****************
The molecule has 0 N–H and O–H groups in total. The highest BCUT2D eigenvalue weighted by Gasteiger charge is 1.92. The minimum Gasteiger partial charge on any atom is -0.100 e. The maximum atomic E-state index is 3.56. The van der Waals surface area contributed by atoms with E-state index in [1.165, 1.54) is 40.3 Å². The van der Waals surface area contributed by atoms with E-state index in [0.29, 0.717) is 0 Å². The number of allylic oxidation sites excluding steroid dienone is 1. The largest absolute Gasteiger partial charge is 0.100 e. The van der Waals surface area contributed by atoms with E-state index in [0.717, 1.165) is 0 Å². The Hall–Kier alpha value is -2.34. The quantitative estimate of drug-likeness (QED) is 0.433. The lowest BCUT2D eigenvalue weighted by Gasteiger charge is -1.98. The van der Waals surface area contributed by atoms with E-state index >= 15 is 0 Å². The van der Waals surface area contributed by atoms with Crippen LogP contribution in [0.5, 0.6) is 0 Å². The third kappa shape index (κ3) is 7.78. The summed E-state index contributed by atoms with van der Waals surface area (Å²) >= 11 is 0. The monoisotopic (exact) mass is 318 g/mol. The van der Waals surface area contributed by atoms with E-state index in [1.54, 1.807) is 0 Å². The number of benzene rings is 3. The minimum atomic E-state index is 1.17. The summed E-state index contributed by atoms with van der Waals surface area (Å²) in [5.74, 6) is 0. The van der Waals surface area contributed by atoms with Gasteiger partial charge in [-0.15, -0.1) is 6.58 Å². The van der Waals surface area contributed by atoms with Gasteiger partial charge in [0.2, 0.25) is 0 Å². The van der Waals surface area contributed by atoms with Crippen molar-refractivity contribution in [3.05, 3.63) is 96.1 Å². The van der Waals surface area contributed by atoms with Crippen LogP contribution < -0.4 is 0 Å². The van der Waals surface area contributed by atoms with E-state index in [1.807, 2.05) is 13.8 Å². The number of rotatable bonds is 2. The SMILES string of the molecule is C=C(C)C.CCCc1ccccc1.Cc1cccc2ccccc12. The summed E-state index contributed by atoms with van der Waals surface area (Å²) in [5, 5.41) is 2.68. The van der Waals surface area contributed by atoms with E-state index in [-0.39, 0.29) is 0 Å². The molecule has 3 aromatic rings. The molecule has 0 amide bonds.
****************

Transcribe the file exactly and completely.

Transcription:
The molecule has 0 N–H and O–H groups in total. The highest BCUT2D eigenvalue weighted by Gasteiger charge is 1.92. The minimum Gasteiger partial charge on any atom is -0.100 e. The maximum atomic E-state index is 3.56. The van der Waals surface area contributed by atoms with E-state index in [1.165, 1.54) is 40.3 Å². The van der Waals surface area contributed by atoms with E-state index in [0.29, 0.717) is 0 Å². The number of allylic oxidation sites excluding steroid dienone is 1. The largest absolute Gasteiger partial charge is 0.100 e. The van der Waals surface area contributed by atoms with E-state index in [0.717, 1.165) is 0 Å². The Hall–Kier alpha value is -2.34. The quantitative estimate of drug-likeness (QED) is 0.433. The lowest BCUT2D eigenvalue weighted by Gasteiger charge is -1.98. The van der Waals surface area contributed by atoms with E-state index >= 15 is 0 Å². The van der Waals surface area contributed by atoms with Crippen LogP contribution in [0.5, 0.6) is 0 Å². The third kappa shape index (κ3) is 7.78. The summed E-state index contributed by atoms with van der Waals surface area (Å²) >= 11 is 0. The monoisotopic (exact) mass is 318 g/mol. The van der Waals surface area contributed by atoms with E-state index in [1.54, 1.807) is 0 Å². The number of benzene rings is 3. The minimum atomic E-state index is 1.17. The summed E-state index contributed by atoms with van der Waals surface area (Å²) in [5.74, 6) is 0. The van der Waals surface area contributed by atoms with Gasteiger partial charge in [-0.15, -0.1) is 6.58 Å². The van der Waals surface area contributed by atoms with Gasteiger partial charge in [0.2, 0.25) is 0 Å². The van der Waals surface area contributed by atoms with Crippen molar-refractivity contribution in [3.05, 3.63) is 96.1 Å². The van der Waals surface area contributed by atoms with Crippen LogP contribution < -0.4 is 0 Å². The van der Waals surface area contributed by atoms with E-state index in [1.807, 2.05) is 13.8 Å². The number of rotatable bonds is 2. The SMILES string of the molecule is C=C(C)C.CCCc1ccccc1.Cc1cccc2ccccc12. The summed E-state index contributed by atoms with van der Waals surface area (Å²) in [5, 5.41) is 2.68. The van der Waals surface area contributed by atoms with E-state index in [-0.39, 0.29) is 0 Å². The molecule has 3 aromatic rings. The molecule has 0 amide bonds.